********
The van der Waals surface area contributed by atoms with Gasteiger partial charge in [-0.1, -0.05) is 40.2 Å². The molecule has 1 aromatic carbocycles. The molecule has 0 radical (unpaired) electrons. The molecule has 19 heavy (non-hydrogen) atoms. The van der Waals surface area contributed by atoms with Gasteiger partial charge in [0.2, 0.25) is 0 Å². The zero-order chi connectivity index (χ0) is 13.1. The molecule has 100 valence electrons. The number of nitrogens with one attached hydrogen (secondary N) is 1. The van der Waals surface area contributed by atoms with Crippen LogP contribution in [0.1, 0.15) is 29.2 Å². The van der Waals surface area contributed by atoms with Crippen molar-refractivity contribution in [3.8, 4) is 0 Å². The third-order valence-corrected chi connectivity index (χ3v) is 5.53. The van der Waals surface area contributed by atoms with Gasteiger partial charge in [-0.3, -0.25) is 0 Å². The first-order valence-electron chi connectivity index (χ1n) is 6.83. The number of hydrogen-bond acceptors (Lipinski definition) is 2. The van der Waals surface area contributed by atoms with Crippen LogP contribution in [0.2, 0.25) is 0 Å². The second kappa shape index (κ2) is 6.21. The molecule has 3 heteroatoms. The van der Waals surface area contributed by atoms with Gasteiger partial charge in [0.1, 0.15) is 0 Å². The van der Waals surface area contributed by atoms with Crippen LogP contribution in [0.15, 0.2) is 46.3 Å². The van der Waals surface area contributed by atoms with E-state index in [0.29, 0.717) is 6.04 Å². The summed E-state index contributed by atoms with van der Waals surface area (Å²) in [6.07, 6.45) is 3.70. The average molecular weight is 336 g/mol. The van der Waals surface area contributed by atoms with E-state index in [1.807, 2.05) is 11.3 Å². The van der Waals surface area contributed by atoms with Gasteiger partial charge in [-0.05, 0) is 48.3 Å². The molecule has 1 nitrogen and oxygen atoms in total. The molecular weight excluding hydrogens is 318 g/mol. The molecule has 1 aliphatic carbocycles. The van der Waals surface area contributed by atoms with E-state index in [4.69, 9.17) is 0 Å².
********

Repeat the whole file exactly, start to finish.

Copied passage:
The van der Waals surface area contributed by atoms with Gasteiger partial charge in [-0.1, -0.05) is 40.2 Å². The molecule has 1 aromatic carbocycles. The molecule has 0 radical (unpaired) electrons. The molecule has 19 heavy (non-hydrogen) atoms. The van der Waals surface area contributed by atoms with Gasteiger partial charge in [0.2, 0.25) is 0 Å². The zero-order chi connectivity index (χ0) is 13.1. The molecule has 100 valence electrons. The number of nitrogens with one attached hydrogen (secondary N) is 1. The van der Waals surface area contributed by atoms with Crippen LogP contribution in [0.1, 0.15) is 29.2 Å². The van der Waals surface area contributed by atoms with Crippen molar-refractivity contribution in [3.8, 4) is 0 Å². The third-order valence-corrected chi connectivity index (χ3v) is 5.53. The van der Waals surface area contributed by atoms with Gasteiger partial charge in [-0.3, -0.25) is 0 Å². The first-order valence-electron chi connectivity index (χ1n) is 6.83. The number of hydrogen-bond acceptors (Lipinski definition) is 2. The van der Waals surface area contributed by atoms with Crippen LogP contribution in [0.2, 0.25) is 0 Å². The second kappa shape index (κ2) is 6.21. The molecule has 3 heteroatoms. The van der Waals surface area contributed by atoms with Gasteiger partial charge in [0.1, 0.15) is 0 Å². The van der Waals surface area contributed by atoms with Crippen LogP contribution in [0.15, 0.2) is 46.3 Å². The van der Waals surface area contributed by atoms with E-state index in [0.29, 0.717) is 6.04 Å². The summed E-state index contributed by atoms with van der Waals surface area (Å²) in [6.07, 6.45) is 3.70. The average molecular weight is 336 g/mol. The van der Waals surface area contributed by atoms with E-state index in [1.807, 2.05) is 11.3 Å². The van der Waals surface area contributed by atoms with Gasteiger partial charge in [-0.05, 0) is 48.3 Å². The molecule has 1 nitrogen and oxygen atoms in total. The molecular weight excluding hydrogens is 318 g/mol. The molecule has 1 aliphatic carbocycles. The van der Waals surface area contributed by atoms with E-state index in [4.69, 9.17) is 0 Å².